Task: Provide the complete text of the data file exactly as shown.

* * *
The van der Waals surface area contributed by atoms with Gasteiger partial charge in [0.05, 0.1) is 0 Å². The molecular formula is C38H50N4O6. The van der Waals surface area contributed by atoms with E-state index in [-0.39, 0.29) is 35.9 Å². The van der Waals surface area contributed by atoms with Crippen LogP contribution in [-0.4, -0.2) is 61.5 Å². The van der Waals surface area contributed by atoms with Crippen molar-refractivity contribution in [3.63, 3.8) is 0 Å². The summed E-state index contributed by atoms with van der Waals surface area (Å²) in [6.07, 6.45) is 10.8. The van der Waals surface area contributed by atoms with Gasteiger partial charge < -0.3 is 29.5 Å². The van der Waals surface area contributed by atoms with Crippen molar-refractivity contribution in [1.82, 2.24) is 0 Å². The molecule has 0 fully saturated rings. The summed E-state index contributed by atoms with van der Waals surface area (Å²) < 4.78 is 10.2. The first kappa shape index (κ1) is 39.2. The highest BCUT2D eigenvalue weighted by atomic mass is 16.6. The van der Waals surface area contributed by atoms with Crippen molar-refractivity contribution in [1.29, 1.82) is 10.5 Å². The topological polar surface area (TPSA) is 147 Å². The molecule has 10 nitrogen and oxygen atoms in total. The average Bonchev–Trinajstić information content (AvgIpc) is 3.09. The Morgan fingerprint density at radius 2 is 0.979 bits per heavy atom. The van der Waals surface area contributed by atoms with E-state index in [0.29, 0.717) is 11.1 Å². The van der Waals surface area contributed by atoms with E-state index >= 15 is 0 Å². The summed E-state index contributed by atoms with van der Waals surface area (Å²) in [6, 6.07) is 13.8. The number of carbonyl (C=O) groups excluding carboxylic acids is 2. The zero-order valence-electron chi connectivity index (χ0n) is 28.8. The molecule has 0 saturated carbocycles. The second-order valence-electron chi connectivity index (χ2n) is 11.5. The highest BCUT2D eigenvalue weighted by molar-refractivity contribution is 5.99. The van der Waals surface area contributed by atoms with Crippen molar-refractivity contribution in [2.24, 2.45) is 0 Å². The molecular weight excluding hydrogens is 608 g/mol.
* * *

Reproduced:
The van der Waals surface area contributed by atoms with Gasteiger partial charge in [0.05, 0.1) is 0 Å². The molecular formula is C38H50N4O6. The van der Waals surface area contributed by atoms with E-state index in [-0.39, 0.29) is 35.9 Å². The van der Waals surface area contributed by atoms with Crippen LogP contribution in [-0.4, -0.2) is 61.5 Å². The van der Waals surface area contributed by atoms with Crippen molar-refractivity contribution in [3.63, 3.8) is 0 Å². The summed E-state index contributed by atoms with van der Waals surface area (Å²) in [6.07, 6.45) is 10.8. The van der Waals surface area contributed by atoms with Gasteiger partial charge < -0.3 is 29.5 Å². The van der Waals surface area contributed by atoms with Crippen molar-refractivity contribution in [1.82, 2.24) is 0 Å². The molecule has 0 fully saturated rings. The summed E-state index contributed by atoms with van der Waals surface area (Å²) < 4.78 is 10.2. The first kappa shape index (κ1) is 39.2. The highest BCUT2D eigenvalue weighted by atomic mass is 16.6. The van der Waals surface area contributed by atoms with Crippen molar-refractivity contribution in [1.29, 1.82) is 10.5 Å². The topological polar surface area (TPSA) is 147 Å². The molecule has 10 nitrogen and oxygen atoms in total. The average Bonchev–Trinajstić information content (AvgIpc) is 3.09. The Morgan fingerprint density at radius 2 is 0.979 bits per heavy atom. The van der Waals surface area contributed by atoms with E-state index in [0.29, 0.717) is 11.1 Å². The van der Waals surface area contributed by atoms with E-state index >= 15 is 0 Å². The summed E-state index contributed by atoms with van der Waals surface area (Å²) in [6, 6.07) is 13.8. The number of carbonyl (C=O) groups excluding carboxylic acids is 2. The zero-order valence-electron chi connectivity index (χ0n) is 28.8. The molecule has 0 saturated carbocycles. The second-order valence-electron chi connectivity index (χ2n) is 11.5. The highest BCUT2D eigenvalue weighted by molar-refractivity contribution is 5.99. The van der Waals surface area contributed by atoms with Crippen molar-refractivity contribution in [2.24, 2.45) is 0 Å². The molecular weight excluding hydrogens is 608 g/mol.